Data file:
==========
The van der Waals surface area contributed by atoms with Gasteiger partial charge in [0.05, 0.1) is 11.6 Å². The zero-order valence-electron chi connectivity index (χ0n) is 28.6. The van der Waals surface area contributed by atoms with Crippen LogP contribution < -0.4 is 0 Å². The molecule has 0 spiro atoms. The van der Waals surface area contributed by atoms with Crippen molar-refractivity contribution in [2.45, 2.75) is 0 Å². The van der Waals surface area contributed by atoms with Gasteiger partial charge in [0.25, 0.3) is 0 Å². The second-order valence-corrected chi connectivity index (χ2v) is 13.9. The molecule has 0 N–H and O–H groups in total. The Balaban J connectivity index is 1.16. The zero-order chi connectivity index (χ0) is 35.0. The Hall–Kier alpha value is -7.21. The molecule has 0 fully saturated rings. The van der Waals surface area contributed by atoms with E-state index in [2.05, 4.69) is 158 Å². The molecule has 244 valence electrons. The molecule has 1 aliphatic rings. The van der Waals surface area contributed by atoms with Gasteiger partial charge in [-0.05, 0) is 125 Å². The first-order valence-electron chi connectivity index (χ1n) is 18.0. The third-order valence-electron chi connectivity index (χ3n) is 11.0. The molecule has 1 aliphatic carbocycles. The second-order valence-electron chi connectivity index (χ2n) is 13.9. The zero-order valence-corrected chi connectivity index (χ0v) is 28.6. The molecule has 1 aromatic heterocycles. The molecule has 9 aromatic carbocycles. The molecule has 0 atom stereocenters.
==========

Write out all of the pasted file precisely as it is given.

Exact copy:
The van der Waals surface area contributed by atoms with Gasteiger partial charge in [0.05, 0.1) is 11.6 Å². The zero-order valence-electron chi connectivity index (χ0n) is 28.6. The van der Waals surface area contributed by atoms with Crippen LogP contribution < -0.4 is 0 Å². The molecule has 0 spiro atoms. The van der Waals surface area contributed by atoms with Crippen molar-refractivity contribution in [2.45, 2.75) is 0 Å². The van der Waals surface area contributed by atoms with Gasteiger partial charge in [0.25, 0.3) is 0 Å². The second-order valence-corrected chi connectivity index (χ2v) is 13.9. The molecule has 0 N–H and O–H groups in total. The Balaban J connectivity index is 1.16. The zero-order chi connectivity index (χ0) is 35.0. The Hall–Kier alpha value is -7.21. The molecule has 0 fully saturated rings. The van der Waals surface area contributed by atoms with E-state index in [2.05, 4.69) is 158 Å². The molecule has 244 valence electrons. The molecule has 1 aliphatic rings. The van der Waals surface area contributed by atoms with Gasteiger partial charge in [-0.05, 0) is 125 Å². The first-order valence-electron chi connectivity index (χ1n) is 18.0. The third-order valence-electron chi connectivity index (χ3n) is 11.0. The molecule has 1 aliphatic carbocycles. The second-order valence-electron chi connectivity index (χ2n) is 13.9. The zero-order valence-corrected chi connectivity index (χ0v) is 28.6. The molecule has 1 aromatic heterocycles. The molecule has 9 aromatic carbocycles. The molecule has 0 atom stereocenters.